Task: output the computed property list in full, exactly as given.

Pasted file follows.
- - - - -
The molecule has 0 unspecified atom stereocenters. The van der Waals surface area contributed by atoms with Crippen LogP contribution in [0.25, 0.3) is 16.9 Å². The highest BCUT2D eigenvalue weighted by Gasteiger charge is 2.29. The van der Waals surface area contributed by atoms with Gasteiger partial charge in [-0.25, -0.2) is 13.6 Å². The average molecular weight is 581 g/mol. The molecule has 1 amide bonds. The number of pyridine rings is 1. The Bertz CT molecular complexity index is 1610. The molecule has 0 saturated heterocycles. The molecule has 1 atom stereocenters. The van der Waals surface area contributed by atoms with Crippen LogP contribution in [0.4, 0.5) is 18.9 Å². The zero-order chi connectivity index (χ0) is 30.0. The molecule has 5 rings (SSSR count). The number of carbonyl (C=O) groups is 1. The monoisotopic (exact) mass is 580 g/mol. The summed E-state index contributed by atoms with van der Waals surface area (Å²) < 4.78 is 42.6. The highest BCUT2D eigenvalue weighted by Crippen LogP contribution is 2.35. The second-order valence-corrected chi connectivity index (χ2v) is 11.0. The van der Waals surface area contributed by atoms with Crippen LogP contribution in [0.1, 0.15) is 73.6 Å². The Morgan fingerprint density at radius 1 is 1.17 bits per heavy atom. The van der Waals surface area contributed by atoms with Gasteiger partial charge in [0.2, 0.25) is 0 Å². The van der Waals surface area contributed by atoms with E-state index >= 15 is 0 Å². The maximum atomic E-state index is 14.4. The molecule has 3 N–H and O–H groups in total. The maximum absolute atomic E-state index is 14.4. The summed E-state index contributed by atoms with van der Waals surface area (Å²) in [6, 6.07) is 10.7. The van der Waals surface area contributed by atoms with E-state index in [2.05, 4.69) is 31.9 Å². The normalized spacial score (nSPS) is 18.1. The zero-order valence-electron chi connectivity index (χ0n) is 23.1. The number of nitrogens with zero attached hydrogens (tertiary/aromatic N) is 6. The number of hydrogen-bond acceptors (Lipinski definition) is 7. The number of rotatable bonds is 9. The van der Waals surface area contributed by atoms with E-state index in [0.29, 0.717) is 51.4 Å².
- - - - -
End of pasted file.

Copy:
The molecule has 0 unspecified atom stereocenters. The van der Waals surface area contributed by atoms with Crippen LogP contribution in [0.25, 0.3) is 16.9 Å². The highest BCUT2D eigenvalue weighted by Gasteiger charge is 2.29. The van der Waals surface area contributed by atoms with Gasteiger partial charge in [-0.25, -0.2) is 13.6 Å². The average molecular weight is 581 g/mol. The molecule has 1 amide bonds. The number of pyridine rings is 1. The Bertz CT molecular complexity index is 1610. The molecule has 0 saturated heterocycles. The molecule has 1 atom stereocenters. The van der Waals surface area contributed by atoms with Crippen LogP contribution in [0.4, 0.5) is 18.9 Å². The zero-order chi connectivity index (χ0) is 30.0. The molecule has 5 rings (SSSR count). The number of carbonyl (C=O) groups is 1. The monoisotopic (exact) mass is 580 g/mol. The summed E-state index contributed by atoms with van der Waals surface area (Å²) < 4.78 is 42.6. The highest BCUT2D eigenvalue weighted by Crippen LogP contribution is 2.35. The second-order valence-corrected chi connectivity index (χ2v) is 11.0. The van der Waals surface area contributed by atoms with Crippen LogP contribution in [0.1, 0.15) is 73.6 Å². The Morgan fingerprint density at radius 1 is 1.17 bits per heavy atom. The van der Waals surface area contributed by atoms with Gasteiger partial charge in [0.2, 0.25) is 0 Å². The van der Waals surface area contributed by atoms with E-state index >= 15 is 0 Å². The maximum atomic E-state index is 14.4. The molecule has 3 N–H and O–H groups in total. The maximum absolute atomic E-state index is 14.4. The summed E-state index contributed by atoms with van der Waals surface area (Å²) in [6, 6.07) is 10.7. The van der Waals surface area contributed by atoms with E-state index in [2.05, 4.69) is 31.9 Å². The normalized spacial score (nSPS) is 18.1. The zero-order valence-electron chi connectivity index (χ0n) is 23.1. The number of nitrogens with zero attached hydrogens (tertiary/aromatic N) is 6. The number of hydrogen-bond acceptors (Lipinski definition) is 7. The number of rotatable bonds is 9. The van der Waals surface area contributed by atoms with E-state index in [0.29, 0.717) is 51.4 Å².